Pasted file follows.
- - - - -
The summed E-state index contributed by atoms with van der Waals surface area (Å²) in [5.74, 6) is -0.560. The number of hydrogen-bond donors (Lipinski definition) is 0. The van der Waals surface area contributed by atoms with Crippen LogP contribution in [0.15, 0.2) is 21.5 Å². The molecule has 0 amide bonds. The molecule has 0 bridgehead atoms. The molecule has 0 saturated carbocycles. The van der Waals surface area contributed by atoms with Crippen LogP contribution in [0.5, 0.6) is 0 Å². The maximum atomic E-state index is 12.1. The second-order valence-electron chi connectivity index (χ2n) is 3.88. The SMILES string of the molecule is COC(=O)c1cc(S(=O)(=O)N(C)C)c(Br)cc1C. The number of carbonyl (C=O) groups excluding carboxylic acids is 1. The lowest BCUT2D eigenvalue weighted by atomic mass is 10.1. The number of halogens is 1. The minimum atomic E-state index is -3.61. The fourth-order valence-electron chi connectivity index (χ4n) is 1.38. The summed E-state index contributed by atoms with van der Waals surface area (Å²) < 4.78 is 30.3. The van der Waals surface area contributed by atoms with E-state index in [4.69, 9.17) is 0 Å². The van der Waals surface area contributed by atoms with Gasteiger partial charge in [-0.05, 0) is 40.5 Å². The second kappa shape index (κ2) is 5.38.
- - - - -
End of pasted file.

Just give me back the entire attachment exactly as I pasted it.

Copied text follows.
The summed E-state index contributed by atoms with van der Waals surface area (Å²) in [5.74, 6) is -0.560. The number of hydrogen-bond donors (Lipinski definition) is 0. The van der Waals surface area contributed by atoms with Crippen LogP contribution in [0.15, 0.2) is 21.5 Å². The molecule has 0 amide bonds. The molecule has 0 bridgehead atoms. The molecule has 0 saturated carbocycles. The van der Waals surface area contributed by atoms with Crippen LogP contribution in [0.5, 0.6) is 0 Å². The maximum atomic E-state index is 12.1. The second-order valence-electron chi connectivity index (χ2n) is 3.88. The SMILES string of the molecule is COC(=O)c1cc(S(=O)(=O)N(C)C)c(Br)cc1C. The number of carbonyl (C=O) groups excluding carboxylic acids is 1. The lowest BCUT2D eigenvalue weighted by atomic mass is 10.1. The number of halogens is 1. The minimum atomic E-state index is -3.61. The fourth-order valence-electron chi connectivity index (χ4n) is 1.38. The summed E-state index contributed by atoms with van der Waals surface area (Å²) < 4.78 is 30.3. The van der Waals surface area contributed by atoms with E-state index in [4.69, 9.17) is 0 Å². The van der Waals surface area contributed by atoms with Gasteiger partial charge in [-0.05, 0) is 40.5 Å². The second kappa shape index (κ2) is 5.38.